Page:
And, in spite of many insisting to the contrary, you do NOT need a gun to survive a worst case scenario.

Nothing I've listed ( Individually ) should cost more then thirty dollars ( The highest single expense being a good knife ), and can be collected over the course of weeks or months.


Thanks for the reply, The Rice is a good idea, one that I have been trying to work on over the last little while. I told my wife even though rice tastes like crap, it's better then startving.

As for the tools you mentioned, I have most of what you mentioned, except for a good pair of bolt cutters (good idea btw). The one thing i do have that I actually spent quite a bit of money on was a very good hunting knife as well as 3 swiss army knives(just in case).



posted on Mar, 30 2009 @ 09:03 PM
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reply to post by Trayen11
 


Most excellent. Most of the items I mentioned are things most people have, but simply don't think of in a moment of crisis.

If you can, store your rice in a resealable container. Instead of one very large sack, consider dividing it among gallon sandwich bags. This will keep it fresh much longer, and it will prevent something like a leak destroying all of your emergency food. ( That ones from experience. A flooded basement ruined half a years worth of hoarding. )

Another good thing to consider for your emergency kit are shoelaces, a sewing kit, duct tape, shoe soles and socks. A ruined pair of shoes can make overland travel difficult, and it would slow down your entire party if you are traveling by family. And a tear in one of your bags can be a disaster, so remember to bring fishing twine for the sewing kit instead of simple thread.

So far your looking to be in good shape with overall materials. The main thing I would save for right now is a pair of military surplus backpacks. These are going to be a lifesaver if you need to get out of dodge.



posted on Mar, 30 2009 @ 09:33 PM
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Most important thing is knowledge and its pretty much free. Find books or search the internet to learn about different ways to survive in your area.

By smaller items one at a time (I'm doing this now)

Crank flashlight- like 20 bucks

Heirloom seeds- Rand from .25 to 3 bucks for most. Check out tomatobob.com... They are cheap and ship very fast.

Food stores- Learn the basics and then buy them in bulk.

Protection( you can make much of this or find it at a garage sale)

Tent( online you can find them cheap or just get a tarp and some rope)

These are just some easy basics to begin with and they dont cost much.



posted on Mar, 30 2009 @ 10:36 PM
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reply to post by whoshotJR
 


All excellent idea's thanks for the heads up on the crank flashlight, another thing i completley forgot about but saw one at the local hardstore for about 10 bucks.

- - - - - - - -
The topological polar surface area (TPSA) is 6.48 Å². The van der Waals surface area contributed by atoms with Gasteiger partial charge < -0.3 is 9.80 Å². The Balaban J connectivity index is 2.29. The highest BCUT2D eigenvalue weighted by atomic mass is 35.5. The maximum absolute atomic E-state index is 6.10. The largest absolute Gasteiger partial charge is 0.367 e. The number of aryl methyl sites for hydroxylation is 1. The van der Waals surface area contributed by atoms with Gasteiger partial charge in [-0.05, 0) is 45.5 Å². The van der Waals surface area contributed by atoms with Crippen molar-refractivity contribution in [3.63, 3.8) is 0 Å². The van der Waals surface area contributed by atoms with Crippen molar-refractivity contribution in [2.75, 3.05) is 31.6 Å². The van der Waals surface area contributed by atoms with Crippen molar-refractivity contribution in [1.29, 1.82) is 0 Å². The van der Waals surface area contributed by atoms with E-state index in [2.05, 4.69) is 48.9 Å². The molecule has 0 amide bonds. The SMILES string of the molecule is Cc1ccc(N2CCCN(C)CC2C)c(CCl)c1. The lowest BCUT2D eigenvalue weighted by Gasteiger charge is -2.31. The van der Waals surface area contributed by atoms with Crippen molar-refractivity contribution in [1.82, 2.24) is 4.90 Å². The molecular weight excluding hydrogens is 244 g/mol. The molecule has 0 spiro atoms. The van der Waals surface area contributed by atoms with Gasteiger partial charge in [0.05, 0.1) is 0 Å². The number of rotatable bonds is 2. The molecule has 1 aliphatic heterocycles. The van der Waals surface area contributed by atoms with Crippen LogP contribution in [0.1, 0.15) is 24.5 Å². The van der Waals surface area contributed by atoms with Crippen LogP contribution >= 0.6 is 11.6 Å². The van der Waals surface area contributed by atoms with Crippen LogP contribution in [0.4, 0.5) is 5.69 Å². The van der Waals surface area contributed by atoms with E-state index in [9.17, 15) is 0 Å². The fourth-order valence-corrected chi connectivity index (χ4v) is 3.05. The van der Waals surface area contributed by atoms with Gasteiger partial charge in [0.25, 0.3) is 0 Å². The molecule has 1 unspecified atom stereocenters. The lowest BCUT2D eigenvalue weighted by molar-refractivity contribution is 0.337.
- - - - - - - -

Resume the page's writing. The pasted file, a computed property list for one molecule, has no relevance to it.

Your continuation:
posted on Mar, 30 2009 @ 10:51 PM
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Originally posted by TheDustman
Buy lots of rice and beans. Those two, while not the most enjoyable diet, can sustain you quite comfortably. Both are cheap if you buy them in bulk, and both keep for very long periods of time. Seeds, which can be bought at your local home improvement store, will provide you with food after your initial supply runs out. Lighters and matches are very important, as the ability to make fire on command is one that some have trouble grasping the importance of.


Rice and beans and cheese and hot sauce and you are good to go. If you learn to make tortillas even better.

OP: I'm tapped as well. Getting a gun just isn't going to happen this year unless I come into a fortune. Saturday mornings get up early and hit the yard sales like these guys say. You'll learn to be picky and score some real treasures. If you will be moving about some nice back packs are in order otherwise hunker down like the rest of us. I load up on beans, pasta, tomato paste, rice, flour, etc. If it is on sale and nutritious and in a can or jar it will usually last at least a year or two. Check your dates - may be why they are on sale. Maybe score an ammo box, clean it out real good and load it up with dry goods.

More good food to have on hand:
powdered milk
oatmeal - fills you up
grapenuts or something similar
honey/maple syrup/sugar/spices - makes stuff taste better
canned vegetables by the case

Don't use all your stores before you need them and rotate your stock.

If no one said fishing pole yet, fishing pole.

Water filter would be a good expensive toy but iodine or bleach or boiling water works too.

Yardsales are great for books. If power goes out have books for the family and you can loose yourselves in adventures.